I arrived yesterday morning, a day late (thanks to a 10-hour delay at Pearson Airport that made me miss my connecting flight at Heathrow), but that didn’t matter — despite sleeping only four hours out of the previous 36 (or perhaps because of it), I was giddy with anticipation as the plane made its final approach. It passed through cotton candy clouds and made its descent just as the sun was rising over the water. And then — I know it’s a cliché but I swear I’m not making this up — a rainbow appeared. Hollywood itself couldn’t have scripted a better opening scene.
The first omen for what was to follow came before I’d even left the airport. Because we travelled a lot when we lived in Singapore, I used to spend quite a bit of time in Changi (the best damn airport in the world.) Every time we got off a plane, I would pause for a minute at the top of the stairs overlooking Immigration. Seeing the tidy lines of travellers waiting to get their passports stamped told me I was back in Singapore, and I always took a moment to savour the delicious feeling of coming home that would wash over me. I don’t know whether I arrived in a different terminal or my memory was playing tricks on me, but this time it didn’t look quite the same as I remembered. It certainly didn’t feel the same.
Once I’d stowed my luggage at my friend Kate’s house, I headed out to become reacquainted with my city. It quickly became apparent that I’d forgotten some of the basic rules I learned in Singapore Life 101: Don’t bother blow-drying your hair; it’ll only frizz up in the humidity. Don’t bother putting on makeup; it’ll slide off your face within five minutes. And for heaven’s sake, don’t look to the left before crossing the road unless you want to get pulverized by a Rolls Royce (a fate I managed to avoid, but just barely.)
I decided to visit my old house and get the nostalgia trip out of the way, but getting lost en route wasn’t part of the plan. Who gets lost going home? When I finally stood in front of the house where I’d raised my kids, made great friends and was as happy as I’ve ever been, I was shocked to discover I felt no emotional attachment whatsoever. It was just a place where I once lived, nothing more.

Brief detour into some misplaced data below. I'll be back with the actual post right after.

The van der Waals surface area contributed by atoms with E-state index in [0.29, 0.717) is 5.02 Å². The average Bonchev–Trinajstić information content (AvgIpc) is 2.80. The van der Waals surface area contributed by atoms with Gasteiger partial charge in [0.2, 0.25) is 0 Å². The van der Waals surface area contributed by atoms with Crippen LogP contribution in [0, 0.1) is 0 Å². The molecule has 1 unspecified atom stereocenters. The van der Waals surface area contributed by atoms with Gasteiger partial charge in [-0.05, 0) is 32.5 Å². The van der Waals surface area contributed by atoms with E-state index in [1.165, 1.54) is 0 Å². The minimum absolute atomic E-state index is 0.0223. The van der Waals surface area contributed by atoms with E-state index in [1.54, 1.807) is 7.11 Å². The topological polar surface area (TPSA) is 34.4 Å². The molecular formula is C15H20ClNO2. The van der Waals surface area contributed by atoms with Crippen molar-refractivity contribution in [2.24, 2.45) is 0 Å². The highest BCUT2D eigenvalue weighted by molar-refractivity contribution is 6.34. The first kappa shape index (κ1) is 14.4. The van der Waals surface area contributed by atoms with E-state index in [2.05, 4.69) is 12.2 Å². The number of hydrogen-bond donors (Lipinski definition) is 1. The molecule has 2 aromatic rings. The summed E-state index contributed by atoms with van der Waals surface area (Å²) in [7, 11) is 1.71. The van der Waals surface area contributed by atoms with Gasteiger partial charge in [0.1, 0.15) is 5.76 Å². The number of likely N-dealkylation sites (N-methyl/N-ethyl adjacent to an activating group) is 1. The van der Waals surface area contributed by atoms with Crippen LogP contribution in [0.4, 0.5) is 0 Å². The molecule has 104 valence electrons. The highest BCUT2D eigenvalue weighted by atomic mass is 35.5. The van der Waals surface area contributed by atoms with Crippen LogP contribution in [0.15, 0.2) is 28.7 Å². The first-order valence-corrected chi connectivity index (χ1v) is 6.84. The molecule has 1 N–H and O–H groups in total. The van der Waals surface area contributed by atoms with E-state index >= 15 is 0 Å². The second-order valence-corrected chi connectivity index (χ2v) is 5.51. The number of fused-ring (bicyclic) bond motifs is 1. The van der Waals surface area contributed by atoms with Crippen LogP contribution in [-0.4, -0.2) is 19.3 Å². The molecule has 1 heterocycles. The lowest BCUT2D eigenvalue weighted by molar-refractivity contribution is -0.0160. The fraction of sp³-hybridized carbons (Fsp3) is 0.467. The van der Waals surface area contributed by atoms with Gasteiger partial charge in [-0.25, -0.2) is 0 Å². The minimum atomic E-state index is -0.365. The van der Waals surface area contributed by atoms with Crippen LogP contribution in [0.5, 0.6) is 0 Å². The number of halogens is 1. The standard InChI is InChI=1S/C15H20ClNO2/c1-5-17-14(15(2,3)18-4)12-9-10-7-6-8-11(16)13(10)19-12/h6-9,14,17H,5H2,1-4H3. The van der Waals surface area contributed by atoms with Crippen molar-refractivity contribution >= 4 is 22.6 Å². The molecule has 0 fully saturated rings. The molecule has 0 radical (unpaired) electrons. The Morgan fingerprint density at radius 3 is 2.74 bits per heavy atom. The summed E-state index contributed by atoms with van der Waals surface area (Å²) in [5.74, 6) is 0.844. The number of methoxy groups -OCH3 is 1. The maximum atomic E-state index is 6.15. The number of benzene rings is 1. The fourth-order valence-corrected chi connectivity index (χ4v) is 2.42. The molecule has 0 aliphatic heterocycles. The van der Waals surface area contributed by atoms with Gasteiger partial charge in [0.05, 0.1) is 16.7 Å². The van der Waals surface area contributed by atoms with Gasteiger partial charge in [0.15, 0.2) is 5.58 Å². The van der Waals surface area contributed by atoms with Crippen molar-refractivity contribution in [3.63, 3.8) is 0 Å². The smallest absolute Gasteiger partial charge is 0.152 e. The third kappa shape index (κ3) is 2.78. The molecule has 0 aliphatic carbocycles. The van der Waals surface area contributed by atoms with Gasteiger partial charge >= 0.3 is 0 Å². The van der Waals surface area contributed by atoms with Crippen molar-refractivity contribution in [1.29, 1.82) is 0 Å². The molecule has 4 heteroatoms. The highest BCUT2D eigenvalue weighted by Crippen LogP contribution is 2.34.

I trudged back to Orchard Road, trying to make sense of what was happening. By this time I’d been outside maybe half an hour. My tank top was soaked, my hair was plastered to the back of my neck, and my throat was parched. My body was giving me a clear message: it was no longer able to cope with the heat and humidity it once handled with ease.
The weirdness continued. My very first purchase in Singapore was a bottle of water — pretty hard to mess that up, right? Wrong! I promptly broke the left-hand rule, handing the money — to a Malay girl in a hijab, to add insult to injury — with my “unclean” left hand. And then, not twenty minutes later, I did it again. I’m blaming that one on jet lag.
It was a strange day, but an illuminating one. I’d been thinking of this trip as a sort of reverse home leave, but clearly, the country has relinquished that role in my life. It has moved on, and so have I. Yesterday I finally understood that while you can revisit a place, there’s no revisiting a time — those days are gone forever. So although I will cherish till my dying day the time I spent here, Singapore no longer has a hold on me. I’m just a tourist now.
That little epiphany released me from the tyranny of regret and made me free to enjoy the rest of my holiday. And now that I’ve stopped looking backwards and can concentrate on the future, I’m free to enjoy the rest of my life as well.